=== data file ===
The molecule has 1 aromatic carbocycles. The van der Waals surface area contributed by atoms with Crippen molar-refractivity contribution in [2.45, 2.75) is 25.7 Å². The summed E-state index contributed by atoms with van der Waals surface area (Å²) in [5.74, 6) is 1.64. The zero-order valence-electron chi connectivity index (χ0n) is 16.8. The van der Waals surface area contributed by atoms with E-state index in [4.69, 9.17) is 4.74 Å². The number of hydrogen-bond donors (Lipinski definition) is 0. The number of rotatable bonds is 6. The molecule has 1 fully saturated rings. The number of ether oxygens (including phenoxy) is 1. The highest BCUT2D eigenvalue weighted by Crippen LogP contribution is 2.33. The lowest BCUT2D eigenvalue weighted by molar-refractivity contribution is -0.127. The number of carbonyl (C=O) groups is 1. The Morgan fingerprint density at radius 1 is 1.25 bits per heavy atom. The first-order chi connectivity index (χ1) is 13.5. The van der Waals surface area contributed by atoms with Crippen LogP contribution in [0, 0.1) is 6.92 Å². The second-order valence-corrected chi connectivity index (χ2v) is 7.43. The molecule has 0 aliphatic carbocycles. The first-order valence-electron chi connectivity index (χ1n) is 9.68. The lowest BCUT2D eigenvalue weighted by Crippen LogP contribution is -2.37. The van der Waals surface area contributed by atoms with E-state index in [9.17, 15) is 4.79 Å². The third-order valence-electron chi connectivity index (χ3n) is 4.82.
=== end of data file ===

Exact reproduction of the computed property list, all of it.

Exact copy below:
The molecule has 1 aromatic carbocycles. The van der Waals surface area contributed by atoms with Crippen molar-refractivity contribution in [2.45, 2.75) is 25.7 Å². The summed E-state index contributed by atoms with van der Waals surface area (Å²) in [5.74, 6) is 1.64. The zero-order valence-electron chi connectivity index (χ0n) is 16.8. The van der Waals surface area contributed by atoms with E-state index in [4.69, 9.17) is 4.74 Å². The number of hydrogen-bond donors (Lipinski definition) is 0. The number of rotatable bonds is 6. The molecule has 1 fully saturated rings. The number of ether oxygens (including phenoxy) is 1. The highest BCUT2D eigenvalue weighted by Crippen LogP contribution is 2.33. The lowest BCUT2D eigenvalue weighted by molar-refractivity contribution is -0.127. The number of carbonyl (C=O) groups is 1. The Morgan fingerprint density at radius 1 is 1.25 bits per heavy atom. The first-order chi connectivity index (χ1) is 13.5. The van der Waals surface area contributed by atoms with Crippen LogP contribution in [0, 0.1) is 6.92 Å². The second-order valence-corrected chi connectivity index (χ2v) is 7.43. The molecule has 0 aliphatic carbocycles. The first-order valence-electron chi connectivity index (χ1n) is 9.68. The lowest BCUT2D eigenvalue weighted by Crippen LogP contribution is -2.37. The van der Waals surface area contributed by atoms with E-state index in [9.17, 15) is 4.79 Å². The third-order valence-electron chi connectivity index (χ3n) is 4.82.